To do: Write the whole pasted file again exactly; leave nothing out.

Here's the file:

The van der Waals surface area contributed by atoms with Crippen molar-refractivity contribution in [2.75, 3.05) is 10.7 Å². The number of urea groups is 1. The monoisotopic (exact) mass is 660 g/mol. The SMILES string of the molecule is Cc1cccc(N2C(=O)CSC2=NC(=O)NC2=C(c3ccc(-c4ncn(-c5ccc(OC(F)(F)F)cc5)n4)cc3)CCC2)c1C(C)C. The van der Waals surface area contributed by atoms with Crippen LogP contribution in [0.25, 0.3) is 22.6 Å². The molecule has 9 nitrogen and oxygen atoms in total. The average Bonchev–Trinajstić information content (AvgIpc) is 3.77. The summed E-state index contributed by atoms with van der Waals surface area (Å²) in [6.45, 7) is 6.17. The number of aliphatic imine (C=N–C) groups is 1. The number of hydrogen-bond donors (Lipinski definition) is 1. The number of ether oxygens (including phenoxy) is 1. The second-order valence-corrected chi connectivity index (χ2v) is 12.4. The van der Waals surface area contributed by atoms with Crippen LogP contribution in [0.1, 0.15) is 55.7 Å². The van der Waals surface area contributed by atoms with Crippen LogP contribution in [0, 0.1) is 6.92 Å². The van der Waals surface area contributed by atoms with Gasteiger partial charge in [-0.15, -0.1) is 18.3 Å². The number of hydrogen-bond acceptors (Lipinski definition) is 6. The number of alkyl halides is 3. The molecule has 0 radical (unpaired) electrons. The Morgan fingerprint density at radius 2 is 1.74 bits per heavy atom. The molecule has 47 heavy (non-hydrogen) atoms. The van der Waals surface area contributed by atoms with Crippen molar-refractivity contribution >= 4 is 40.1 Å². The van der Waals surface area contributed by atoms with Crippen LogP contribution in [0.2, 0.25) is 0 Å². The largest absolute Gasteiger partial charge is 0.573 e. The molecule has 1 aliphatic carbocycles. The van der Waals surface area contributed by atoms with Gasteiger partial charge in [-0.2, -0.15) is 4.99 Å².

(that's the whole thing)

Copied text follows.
The van der Waals surface area contributed by atoms with Crippen molar-refractivity contribution in [2.75, 3.05) is 10.7 Å². The number of urea groups is 1. The monoisotopic (exact) mass is 660 g/mol. The SMILES string of the molecule is Cc1cccc(N2C(=O)CSC2=NC(=O)NC2=C(c3ccc(-c4ncn(-c5ccc(OC(F)(F)F)cc5)n4)cc3)CCC2)c1C(C)C. The van der Waals surface area contributed by atoms with Crippen LogP contribution in [0.25, 0.3) is 22.6 Å². The molecule has 9 nitrogen and oxygen atoms in total. The average Bonchev–Trinajstić information content (AvgIpc) is 3.77. The summed E-state index contributed by atoms with van der Waals surface area (Å²) in [6.45, 7) is 6.17. The number of aliphatic imine (C=N–C) groups is 1. The number of hydrogen-bond donors (Lipinski definition) is 1. The number of ether oxygens (including phenoxy) is 1. The second-order valence-corrected chi connectivity index (χ2v) is 12.4. The van der Waals surface area contributed by atoms with Crippen LogP contribution in [0.1, 0.15) is 55.7 Å². The van der Waals surface area contributed by atoms with Crippen LogP contribution in [0, 0.1) is 6.92 Å². The van der Waals surface area contributed by atoms with Gasteiger partial charge in [-0.15, -0.1) is 18.3 Å². The number of hydrogen-bond acceptors (Lipinski definition) is 6. The number of alkyl halides is 3. The molecule has 0 radical (unpaired) electrons. The Morgan fingerprint density at radius 2 is 1.74 bits per heavy atom. The molecule has 47 heavy (non-hydrogen) atoms. The van der Waals surface area contributed by atoms with Crippen molar-refractivity contribution >= 4 is 40.1 Å². The van der Waals surface area contributed by atoms with Crippen LogP contribution in [0.2, 0.25) is 0 Å². The largest absolute Gasteiger partial charge is 0.573 e. The molecule has 1 aliphatic carbocycles. The van der Waals surface area contributed by atoms with Gasteiger partial charge in [-0.2, -0.15) is 4.99 Å².